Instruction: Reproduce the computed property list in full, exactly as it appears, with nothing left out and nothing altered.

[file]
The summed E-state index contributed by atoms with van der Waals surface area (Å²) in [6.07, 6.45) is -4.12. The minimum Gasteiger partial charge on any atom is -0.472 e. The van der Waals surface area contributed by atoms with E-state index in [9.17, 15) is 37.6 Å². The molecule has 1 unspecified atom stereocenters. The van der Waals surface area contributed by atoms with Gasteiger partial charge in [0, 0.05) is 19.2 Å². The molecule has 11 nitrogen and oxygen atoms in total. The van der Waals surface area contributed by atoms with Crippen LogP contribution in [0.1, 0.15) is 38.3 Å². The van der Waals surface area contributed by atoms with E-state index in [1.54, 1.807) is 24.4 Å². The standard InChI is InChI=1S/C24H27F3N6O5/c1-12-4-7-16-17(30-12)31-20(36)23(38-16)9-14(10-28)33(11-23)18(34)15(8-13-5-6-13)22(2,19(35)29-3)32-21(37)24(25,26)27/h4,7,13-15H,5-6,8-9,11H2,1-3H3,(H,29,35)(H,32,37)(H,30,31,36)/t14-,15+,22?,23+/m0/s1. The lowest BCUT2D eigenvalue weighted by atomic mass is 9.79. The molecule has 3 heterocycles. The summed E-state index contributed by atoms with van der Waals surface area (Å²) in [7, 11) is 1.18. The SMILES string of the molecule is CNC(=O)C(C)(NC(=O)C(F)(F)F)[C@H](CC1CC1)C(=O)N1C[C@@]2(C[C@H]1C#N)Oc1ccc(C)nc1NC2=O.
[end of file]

The summed E-state index contributed by atoms with van der Waals surface area (Å²) in [6.07, 6.45) is -4.12. The minimum Gasteiger partial charge on any atom is -0.472 e. The van der Waals surface area contributed by atoms with E-state index in [9.17, 15) is 37.6 Å². The molecule has 1 unspecified atom stereocenters. The van der Waals surface area contributed by atoms with Gasteiger partial charge in [0, 0.05) is 19.2 Å². The molecule has 11 nitrogen and oxygen atoms in total. The van der Waals surface area contributed by atoms with Crippen LogP contribution in [0.1, 0.15) is 38.3 Å². The van der Waals surface area contributed by atoms with E-state index in [1.54, 1.807) is 24.4 Å². The standard InChI is InChI=1S/C24H27F3N6O5/c1-12-4-7-16-17(30-12)31-20(36)23(38-16)9-14(10-28)33(11-23)18(34)15(8-13-5-6-13)22(2,19(35)29-3)32-21(37)24(25,26)27/h4,7,13-15H,5-6,8-9,11H2,1-3H3,(H,29,35)(H,32,37)(H,30,31,36)/t14-,15+,22?,23+/m0/s1. The lowest BCUT2D eigenvalue weighted by atomic mass is 9.79. The molecule has 3 heterocycles. The summed E-state index contributed by atoms with van der Waals surface area (Å²) in [7, 11) is 1.18. The SMILES string of the molecule is CNC(=O)C(C)(NC(=O)C(F)(F)F)[C@H](CC1CC1)C(=O)N1C[C@@]2(C[C@H]1C#N)Oc1ccc(C)nc1NC2=O.